Australia held a general election three months later, in August 2010. The Australian Labour Party, the most socialistically inclined of parties in that nation, lost 11 seats in the national House of Representatives, leaving Labour with 72 out of the 150 seats. The four allied parties on the right gained 7 seats for a total of 72. The government was formed by Labour Party alliances with independent members, a member of the National Party of Western Australia (normally considered on the right) and a Green Party member. The margin of governing in Australia is extremely narrow.
Smaller nations are running into the same problems in attempting to form a solid government. For instance, though Belgium held an election in the middle of last year, politicians have not yet managed to form a government — the longest period of any modern parliamentary democracy without a government. In spite of this crisis, Belgium is sending four F-16 fighters to help the coalition operating in Libya. The machinations to form a government in Belgium, including inventions such as a “mirror government,” demonstrate just how unworkable true democracy is in operation.
Last Friday — in a first for the Canadian government — the three major opposition parties in Canada found the Conservative Party government in contempt. The practical effect of such a finding is the long-awaited vote of no confidence, which triggers a new election. Prime Minister Stephen Harper will necessarily have to ask the Governor-General to dissolve the Parliament, though that is a mere formality. Virtually all the major polls show the Conservative Party again winning more seats than any other party. Indeed, three recent polls show Conservatives actually winning a majority. So it is possible, perhaps a coin toss probability, that Canada may actually have a majority conservative government soon.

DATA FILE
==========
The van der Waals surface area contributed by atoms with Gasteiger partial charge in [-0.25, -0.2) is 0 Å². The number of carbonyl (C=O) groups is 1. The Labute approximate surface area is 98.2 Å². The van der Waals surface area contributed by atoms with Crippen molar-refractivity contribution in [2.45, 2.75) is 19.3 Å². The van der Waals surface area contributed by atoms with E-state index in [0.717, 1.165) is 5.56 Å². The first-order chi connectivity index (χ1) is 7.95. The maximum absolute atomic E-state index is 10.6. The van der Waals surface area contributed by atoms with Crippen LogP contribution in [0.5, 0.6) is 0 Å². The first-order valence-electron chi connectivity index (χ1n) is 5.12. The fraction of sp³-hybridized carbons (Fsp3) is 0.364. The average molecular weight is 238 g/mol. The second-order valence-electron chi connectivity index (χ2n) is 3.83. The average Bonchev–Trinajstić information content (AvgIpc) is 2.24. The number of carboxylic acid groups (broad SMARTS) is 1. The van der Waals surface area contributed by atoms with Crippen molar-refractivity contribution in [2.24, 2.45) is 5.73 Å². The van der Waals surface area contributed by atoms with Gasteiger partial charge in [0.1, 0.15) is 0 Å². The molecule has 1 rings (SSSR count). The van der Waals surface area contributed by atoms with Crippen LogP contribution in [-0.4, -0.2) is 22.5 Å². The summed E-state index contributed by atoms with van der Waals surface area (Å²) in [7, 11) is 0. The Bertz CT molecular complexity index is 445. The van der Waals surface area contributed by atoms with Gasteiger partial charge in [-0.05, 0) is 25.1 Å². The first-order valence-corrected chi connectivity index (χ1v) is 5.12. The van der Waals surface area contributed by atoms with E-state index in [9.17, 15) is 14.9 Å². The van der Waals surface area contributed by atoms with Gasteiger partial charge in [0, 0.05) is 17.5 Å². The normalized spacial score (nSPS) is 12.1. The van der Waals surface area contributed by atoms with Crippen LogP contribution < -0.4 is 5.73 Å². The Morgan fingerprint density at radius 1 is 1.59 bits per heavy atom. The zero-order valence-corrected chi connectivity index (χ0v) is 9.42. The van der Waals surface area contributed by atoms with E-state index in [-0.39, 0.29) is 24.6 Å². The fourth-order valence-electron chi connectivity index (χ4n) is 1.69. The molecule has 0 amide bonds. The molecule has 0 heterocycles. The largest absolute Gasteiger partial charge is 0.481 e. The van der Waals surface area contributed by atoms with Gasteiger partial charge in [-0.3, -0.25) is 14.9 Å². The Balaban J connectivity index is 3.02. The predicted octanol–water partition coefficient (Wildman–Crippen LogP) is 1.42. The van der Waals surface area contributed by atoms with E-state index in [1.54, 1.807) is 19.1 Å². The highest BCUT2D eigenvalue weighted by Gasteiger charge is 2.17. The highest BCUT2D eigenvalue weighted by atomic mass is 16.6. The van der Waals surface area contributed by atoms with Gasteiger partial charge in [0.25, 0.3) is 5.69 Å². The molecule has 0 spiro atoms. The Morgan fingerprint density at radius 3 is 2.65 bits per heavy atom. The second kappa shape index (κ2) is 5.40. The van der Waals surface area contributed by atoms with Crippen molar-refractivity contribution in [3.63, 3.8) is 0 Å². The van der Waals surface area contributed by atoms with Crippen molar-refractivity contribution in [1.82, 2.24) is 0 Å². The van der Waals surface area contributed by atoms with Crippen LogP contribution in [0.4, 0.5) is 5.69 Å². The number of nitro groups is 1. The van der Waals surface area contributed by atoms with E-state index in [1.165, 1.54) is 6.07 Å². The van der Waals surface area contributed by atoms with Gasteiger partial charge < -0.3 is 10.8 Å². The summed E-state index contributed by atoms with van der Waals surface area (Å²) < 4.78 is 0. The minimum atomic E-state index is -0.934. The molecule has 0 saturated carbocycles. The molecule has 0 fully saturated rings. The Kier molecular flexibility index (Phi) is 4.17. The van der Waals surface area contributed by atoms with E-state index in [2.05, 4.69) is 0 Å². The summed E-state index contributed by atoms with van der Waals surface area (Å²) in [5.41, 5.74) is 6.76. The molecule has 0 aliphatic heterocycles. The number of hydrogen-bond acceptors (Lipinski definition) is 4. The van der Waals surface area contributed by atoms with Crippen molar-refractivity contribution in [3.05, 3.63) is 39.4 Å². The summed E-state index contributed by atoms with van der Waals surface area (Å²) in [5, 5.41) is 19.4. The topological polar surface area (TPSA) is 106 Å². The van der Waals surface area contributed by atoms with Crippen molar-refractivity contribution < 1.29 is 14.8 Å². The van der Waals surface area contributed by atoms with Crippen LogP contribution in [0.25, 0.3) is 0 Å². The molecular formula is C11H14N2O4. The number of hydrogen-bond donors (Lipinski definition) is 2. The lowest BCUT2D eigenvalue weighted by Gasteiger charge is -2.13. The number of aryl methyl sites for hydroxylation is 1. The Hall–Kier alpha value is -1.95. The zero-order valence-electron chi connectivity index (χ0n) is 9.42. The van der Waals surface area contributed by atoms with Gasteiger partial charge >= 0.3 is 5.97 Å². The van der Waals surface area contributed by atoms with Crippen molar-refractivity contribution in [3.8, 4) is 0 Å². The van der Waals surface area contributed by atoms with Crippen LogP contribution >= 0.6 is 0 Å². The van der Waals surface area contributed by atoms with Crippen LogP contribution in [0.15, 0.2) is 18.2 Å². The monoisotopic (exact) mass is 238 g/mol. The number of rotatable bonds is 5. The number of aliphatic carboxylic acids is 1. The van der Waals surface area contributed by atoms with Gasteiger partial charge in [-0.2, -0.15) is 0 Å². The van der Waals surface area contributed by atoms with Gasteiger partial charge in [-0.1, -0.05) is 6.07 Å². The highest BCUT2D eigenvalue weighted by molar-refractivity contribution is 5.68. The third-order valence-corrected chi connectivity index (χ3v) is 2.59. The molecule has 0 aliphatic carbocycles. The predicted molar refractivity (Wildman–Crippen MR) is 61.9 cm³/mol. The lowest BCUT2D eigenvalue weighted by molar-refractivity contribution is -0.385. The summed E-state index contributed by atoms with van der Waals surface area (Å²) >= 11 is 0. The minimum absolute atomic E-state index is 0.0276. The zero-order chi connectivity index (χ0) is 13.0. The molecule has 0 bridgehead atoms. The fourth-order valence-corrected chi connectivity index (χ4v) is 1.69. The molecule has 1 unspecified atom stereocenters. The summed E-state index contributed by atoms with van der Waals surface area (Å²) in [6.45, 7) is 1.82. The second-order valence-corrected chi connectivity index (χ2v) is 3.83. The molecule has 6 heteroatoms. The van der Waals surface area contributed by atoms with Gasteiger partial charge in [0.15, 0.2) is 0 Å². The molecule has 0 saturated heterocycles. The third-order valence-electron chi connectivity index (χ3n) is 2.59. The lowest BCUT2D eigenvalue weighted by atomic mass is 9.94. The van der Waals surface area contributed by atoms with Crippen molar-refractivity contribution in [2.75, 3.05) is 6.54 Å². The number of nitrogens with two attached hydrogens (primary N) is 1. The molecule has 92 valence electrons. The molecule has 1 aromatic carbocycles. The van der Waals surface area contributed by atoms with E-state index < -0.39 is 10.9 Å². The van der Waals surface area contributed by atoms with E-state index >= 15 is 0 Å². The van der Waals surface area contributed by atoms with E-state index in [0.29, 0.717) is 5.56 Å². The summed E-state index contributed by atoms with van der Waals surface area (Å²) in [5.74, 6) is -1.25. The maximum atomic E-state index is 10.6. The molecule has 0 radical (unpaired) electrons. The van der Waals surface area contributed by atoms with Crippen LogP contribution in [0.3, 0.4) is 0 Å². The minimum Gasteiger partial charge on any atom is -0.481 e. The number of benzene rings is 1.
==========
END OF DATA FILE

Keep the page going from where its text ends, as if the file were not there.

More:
Americans should learn from the struggles for power and prestige seen in Canada, Germany, Belgium, Australia, and Britain. The Founding Fathers did not trust democracy (pure majority rule), and instead formed a constitutional republic (rule by law). The American republic is composed of sovereign states — governments whose rights are in many ways superior to those of the federal government, which was formed by the states. The Founders also warned of one grave danger: factions (or parties). The lust for power leads to parties, and even parties such as seen in Canada, which cannot combine to form a government against the Conservative Party. The centralization of power — which continues even in nations such as Germany, Canada, and Australia, with strong traditions of state or provincial power — focuses control in only a few hands. And the insistence upon election after election (Canada is set to have three general elections in five years to find the “will of the people”) is evidence of how poorly democracies function.
As President Obama and his ruling elite push ever harder to make the United States more “European” in its politics and governance, Americans ought to ponder just what a mess Belgium, Germany, Britain, Canada, and Australia are in today — and consider again the words of Benjamin Franklin, who, when asked by a woman at the close of the Constitutional Convention in 1787 what kind of government had been decided upon, replied, “A republic, if you can keep it.”